A Modular Pill Dispenser Supporting Therapies at Home

Conference paper
Part of the Lecture Notes in Computer Science book series (LNCS, volume 11153)


Modern technologies support people’s life in multiple contexts like the assistive one. The pervasiveness of the so-called “Smart Objects”, related to the Internet of Things technologies, is boosting this in many ways. The support for old people to take the daily tablets through an automatic device is an example. This work presents the prototype of a modular pill dispenser customized by end users according to their specific therapy needs. The prototype is a physical and modular set of pillboxes each containing the pills to be assumed in a therapy. The presented scenario at a specific time, set by the user, one or more pillboxes blink to alert the patient that is pill time. If for a given time interval the patient do not take the pill a sound notification is activated and plays for a given duration. If still nothing happens then a notification is sent to the caregiver’s smartphone. The behavior of the pill dispenser is defined by the end user and can be modified any time. One peculiarity of the pill dispenser is that the number of physical boxes are decided by the user and can change any time to best fit the specific therapy. The final goal of this work is to push not professional users, in particular older people, to take advantages of new technologies to improve their life.


IoT Pill dispenser Elderly therapy 



This work was partially supported by the EDOC@WORK Project. We are grateful to Nicola Di Stefano and Michele Ruta for developing to the first version of the prototype.


  1. 1.
    Kelly, S.D.T., Suryadevara, N.K., Mukhopadhyay, S.C.: Towards the implementation of IoT for environmental condition monitoring in homes. IEEE Sens. J. 13(10), 3846–3853 (2013)CrossRefGoogle Scholar
  2. 2.
    Caivano, D., Cassano, F., Fogli, D., Lanzilotti, R., Piccinno, A.: We@Home: a gamified application for collaboratively managing a smart home. In: De Paz, J.F., Julián, V., Villarrubia, G., Marreiros, G., Novais, P. (eds.) ISAmI 2017. AISC, vol. 615, pp. 79–86. Springer, Cham (2017). Scholar
  3. 3.
    Istepanian, R.S.H., Sungoor, A., Faisal, A., Philip, N.: Internet of m-health things‘m-iot’ (2011)Google Scholar
  4. 4.
    Park, S.W., Ko, H.J., Park, Y.I., Yoo, S.J., Han, Y.C.: Controller, and patch type automated external defibrillator for controlling defibrillation using the same. US Patent 9,757,580, 12 September 2017Google Scholar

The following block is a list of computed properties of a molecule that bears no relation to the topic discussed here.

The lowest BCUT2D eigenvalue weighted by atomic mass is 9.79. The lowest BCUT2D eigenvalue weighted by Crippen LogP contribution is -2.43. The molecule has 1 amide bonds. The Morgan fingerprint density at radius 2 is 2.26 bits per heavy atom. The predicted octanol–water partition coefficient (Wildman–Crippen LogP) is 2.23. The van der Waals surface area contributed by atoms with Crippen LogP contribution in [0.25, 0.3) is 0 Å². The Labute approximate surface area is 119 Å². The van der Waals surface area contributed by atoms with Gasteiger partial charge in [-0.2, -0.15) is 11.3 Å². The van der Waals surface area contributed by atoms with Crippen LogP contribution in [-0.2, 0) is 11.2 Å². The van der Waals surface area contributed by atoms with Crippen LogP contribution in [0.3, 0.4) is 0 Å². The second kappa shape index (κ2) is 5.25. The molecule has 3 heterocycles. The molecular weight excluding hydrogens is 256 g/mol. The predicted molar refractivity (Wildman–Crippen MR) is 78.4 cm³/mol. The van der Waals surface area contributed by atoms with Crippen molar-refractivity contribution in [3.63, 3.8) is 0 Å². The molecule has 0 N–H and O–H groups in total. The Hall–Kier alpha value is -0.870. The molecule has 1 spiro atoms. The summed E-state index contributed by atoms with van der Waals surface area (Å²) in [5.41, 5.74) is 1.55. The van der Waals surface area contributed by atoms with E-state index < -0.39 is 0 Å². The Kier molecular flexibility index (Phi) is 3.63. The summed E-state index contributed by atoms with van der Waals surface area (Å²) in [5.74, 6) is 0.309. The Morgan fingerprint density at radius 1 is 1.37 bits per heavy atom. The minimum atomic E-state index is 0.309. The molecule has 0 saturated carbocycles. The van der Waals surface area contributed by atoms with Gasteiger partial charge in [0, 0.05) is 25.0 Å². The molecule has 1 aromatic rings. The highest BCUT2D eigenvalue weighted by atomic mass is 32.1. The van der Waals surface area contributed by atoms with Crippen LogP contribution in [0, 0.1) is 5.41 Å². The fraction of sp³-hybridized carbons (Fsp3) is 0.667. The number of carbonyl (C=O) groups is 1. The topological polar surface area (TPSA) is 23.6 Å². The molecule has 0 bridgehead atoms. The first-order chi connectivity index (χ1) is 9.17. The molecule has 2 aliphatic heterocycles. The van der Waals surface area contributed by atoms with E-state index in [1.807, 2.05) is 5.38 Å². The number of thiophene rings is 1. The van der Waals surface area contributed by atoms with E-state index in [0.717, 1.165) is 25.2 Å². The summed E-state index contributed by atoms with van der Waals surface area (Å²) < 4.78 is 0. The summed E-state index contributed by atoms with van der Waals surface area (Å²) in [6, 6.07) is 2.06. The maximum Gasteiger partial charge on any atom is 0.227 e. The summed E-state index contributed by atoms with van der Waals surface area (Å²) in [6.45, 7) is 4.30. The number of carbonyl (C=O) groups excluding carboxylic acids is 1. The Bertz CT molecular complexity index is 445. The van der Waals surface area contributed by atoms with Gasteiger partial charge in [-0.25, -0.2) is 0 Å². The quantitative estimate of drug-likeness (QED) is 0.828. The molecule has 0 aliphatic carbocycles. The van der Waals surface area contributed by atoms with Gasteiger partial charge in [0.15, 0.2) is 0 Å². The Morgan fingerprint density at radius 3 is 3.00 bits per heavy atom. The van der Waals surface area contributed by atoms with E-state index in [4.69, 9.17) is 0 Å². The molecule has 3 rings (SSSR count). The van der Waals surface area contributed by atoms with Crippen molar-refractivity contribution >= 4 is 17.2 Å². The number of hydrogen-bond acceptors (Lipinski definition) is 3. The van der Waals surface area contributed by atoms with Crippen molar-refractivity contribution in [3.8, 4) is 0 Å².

5. 5.
    Moulding, T.: Proposal for a time-recording pill dispenser as a method for studying and supervising the self-administration of drugs. Am. Rev. Respir. Dis. 85(5), 754–757 (1962)Google Scholar
  6. 6.
    Morak, J., Schwarz, M., Hayn, D., Schreier, G.: Feasibility of mhealth and near field communication technology based medication adherence monitoring. In: 2012 Annual International Conference of the IEEE Engineering in Medicine and Biology Society (EMBC), pp. 272–275. IEEE (2012)Google Scholar
  7. 7.
    Caivano, D., Fogli, D., Lanzilotti, R., Piccinno, A., Cassano, F.: Supporting end users to control their smart home: design implications from a literature review and an empirical investigation. J. Syst. Softw. 144, 295–313 (2018)CrossRefGoogle Scholar
  8. 8.
    Dimauro, G., Caivano, D., Girardi, F., Ciccone, M.M.: The patient centered electronic multimedia health fascicle-EMHF. In: 2014 IEEE Workshop on Biometric Measurements and Systems for Security and Medical Applications (BIOMS) Proceedings, pp. 61–66. IEEE (2014)Google Scholar
  9. 9.
    Yeole, A.S., Kalbande, D.R.: Use of internet of things (IoT) in healthcare: a survey. In: Proceedings of the ACM Symposium on Women in Research 2016, pp. 71–76. ACM (2016)Google Scholar
  10. 10.
    Guinard, D., Trifa, V., Mattern, F., Wilde, E.: From the internet of things to the web of things: resource-oriented architecture and best practices. In: Uckelmann, D., Harrison, M., Michahelles, F. (eds.) Architecting the Internet of Things, pp. 97–129. Springer, Heidelberg (2011). Scholar
  11. 11.
    Morales, M.T.S.V.: Study on the use of a smart pillbox to improve treatment compliance. Aten. primaria 41(4), 185–191 (2009)CrossRefGoogle Scholar
  12. 12.
    Hayes, T.L., Hunt, J.M., Adami, A., Kaye, J.A.: An electronic pillbox for continuous monitoring of medication adherence. In: 28th Annual International Conference of the IEEE Engineering in Medicine and Biology Society, EMBS 2006, pp. 6400–6403. IEEE (2006)Google Scholar
  13. 13.
    Mira, J.J., et al.: A spanish pillbox app for elderly patients taking multiple medications randomized controlled trial. J. Med. Internet Res. 16(4) (2014)CrossRefGoogle Scholar
  14. 14.
    Buono, P., Cassano, F., Legretto, A., Piccinno, A.: A homemade pill dispenser prototype supporting elderly. In: Garrigós, I., Wimmer, M. (eds.) ICWE 2017. LNCS, vol. 10544, pp. 120–124. Springer, Cham (2018). Scholar
  15. 15.
    Fischer, G., Fogli, D., Piccinno, A.: Revisiting and broadening the meta-design framework for end-user development. In: Paternò, F., Wulf, V. (eds.) New Perspectives in End-User Development, pp. 61–97. Springer, Cham (2017). Scholar
  16. 16.
    Costabile, M.F., Fogli, D., Mussio, P., Piccinno, A.: A meta-design approach to end-user development. In: IEEE Symposium on Visual Languages and Human-Centric Computing (VL/HCC), vol. 2005, pp. 308–310. IEEE Computer Society (2005)Google Scholar
  17. 17.
    Bernstein, P.A.: Middleware: a model for distributed system services. Commun. ACM 39(2), 86–98 (1996)CrossRefGoogle Scholar

Copyright information

© Springer Nature Switzerland AG 2018

Authors and Affiliations

  1. 1.Dipartimento di InformaticaUniversitá di Bari Aldo MoroBariItaly

Personalised recommendations